You are essentially asking for the application server to "look ahead" at a bean's potential use of a JDBC connection factory and decide whether or not to execute the bean based on if it thinks the connection factory will have sufficient connections. As you can imagine, no such feature exists.
As you noted, the connection pool can dynamically grow and shrink based on demand. If the growth of the pool out-paces your database's capacity then lower the maximum pool size. If the EJBs need more connections than the pool contains then lower the bean pool size(s). This is all a balancing/tuning exercise.
Also, the "No ManagedConnections available within configured blocking timeout" issue is simply a matter of the connection pool being out of connections. It shouldn't de-stabalize the application server or the application (assuming it handles the exception properly). When requesting access to a shared resource the application should always handle the scenario where that resource is not available.
- So a solution might be not to use MDBs to get messages and rather use some sort of distributer that will query around both the queues and the connection pool and create consumers on the fly - or something like that.
kind of a vauge idea - but if this is something i want to implement
- another direction I thought about - i can add to my MDBs a method with @PreActivate annotation that will run in an endless loop until it will find that there are available connections
- of course for the first time it might recieve a transaction timedout, but it might make it in the retry
does this sound sane?
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It sounds to me like you're ready to throw away the power and flexibility of container-managed resources (i.e. MDBs) so that you can avoid a few messages on your DLQ every once in awhile. That doesn't sound sane to me.
In my opinion the first option is to get a database that can handle the load from the application server. This shouldn't be hard. There are a number of good, open-source databases that could suffice.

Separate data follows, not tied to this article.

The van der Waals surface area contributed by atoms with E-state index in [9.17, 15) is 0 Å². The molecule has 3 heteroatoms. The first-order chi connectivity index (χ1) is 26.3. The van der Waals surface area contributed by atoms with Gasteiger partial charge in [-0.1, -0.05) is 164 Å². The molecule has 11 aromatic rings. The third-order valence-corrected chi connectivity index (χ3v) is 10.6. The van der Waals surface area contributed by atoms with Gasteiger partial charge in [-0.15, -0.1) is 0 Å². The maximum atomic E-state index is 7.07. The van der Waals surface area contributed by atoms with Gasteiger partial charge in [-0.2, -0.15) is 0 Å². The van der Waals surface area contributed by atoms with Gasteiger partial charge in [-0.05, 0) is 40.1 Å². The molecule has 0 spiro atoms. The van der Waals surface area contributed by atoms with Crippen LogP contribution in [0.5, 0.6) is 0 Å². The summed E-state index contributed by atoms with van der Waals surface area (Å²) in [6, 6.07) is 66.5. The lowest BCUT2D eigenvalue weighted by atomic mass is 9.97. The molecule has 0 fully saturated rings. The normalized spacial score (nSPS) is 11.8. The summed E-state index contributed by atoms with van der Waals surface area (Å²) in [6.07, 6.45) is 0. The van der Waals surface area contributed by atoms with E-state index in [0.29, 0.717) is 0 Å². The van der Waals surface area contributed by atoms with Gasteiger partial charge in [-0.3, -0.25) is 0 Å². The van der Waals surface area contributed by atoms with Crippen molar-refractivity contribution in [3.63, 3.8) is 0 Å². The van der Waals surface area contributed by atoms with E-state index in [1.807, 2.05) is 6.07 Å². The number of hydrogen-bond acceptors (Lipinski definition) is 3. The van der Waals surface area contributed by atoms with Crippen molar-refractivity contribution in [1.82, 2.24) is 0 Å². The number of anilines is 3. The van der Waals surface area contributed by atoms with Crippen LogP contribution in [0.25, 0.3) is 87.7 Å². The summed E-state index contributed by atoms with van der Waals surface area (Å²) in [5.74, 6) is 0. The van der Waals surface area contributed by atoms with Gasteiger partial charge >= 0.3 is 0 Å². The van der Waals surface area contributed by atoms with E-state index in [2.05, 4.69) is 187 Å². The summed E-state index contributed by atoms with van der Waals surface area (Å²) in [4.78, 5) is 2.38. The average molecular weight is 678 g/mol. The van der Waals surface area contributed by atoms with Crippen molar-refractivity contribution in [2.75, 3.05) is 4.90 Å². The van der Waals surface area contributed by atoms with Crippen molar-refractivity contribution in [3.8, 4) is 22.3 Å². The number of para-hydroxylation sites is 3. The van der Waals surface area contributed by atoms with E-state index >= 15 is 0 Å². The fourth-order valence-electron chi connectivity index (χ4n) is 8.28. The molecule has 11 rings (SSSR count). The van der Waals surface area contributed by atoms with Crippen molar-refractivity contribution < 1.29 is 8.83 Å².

The next option is just to deal with the messages on the DLQ. The DLQ is just a normal JMS destination. You could have a EJB timer run every so often to inspect the DLQ and move them back to their original destination or whatever is necessary.
thanks - I am actually writing now this kind of code for the DLQ - I guess I will just need to make sure that the errors won't be thrown to the log so my customers wouldn't freak out
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To prevent errors being printed in the log you simply need to handle RuntimeExceptions appropriately (which you should already be doing, but probably aren't based on your comment). Please note, according to the JMS 1.1 specification (section 4.5.2) it isn't appropriate to throw a RuntimeException from onMessage(). Furthermore, a RuntimeException thrown from any method of the message-driven bean class (including a message listener method and the callbacks invoked by the container) results in the transition to the 'does not exist' state which means that the container has throw that instance of the MDB away and create a new one. The proper way to deal with RuntimeExceptions in an MDB is to catch them and if you want the message to be redelivered or potentially sent to a DLQ, invoke setRollbackOnly() on the MDB's context if you're running in a transaction (which all MDBs do by default).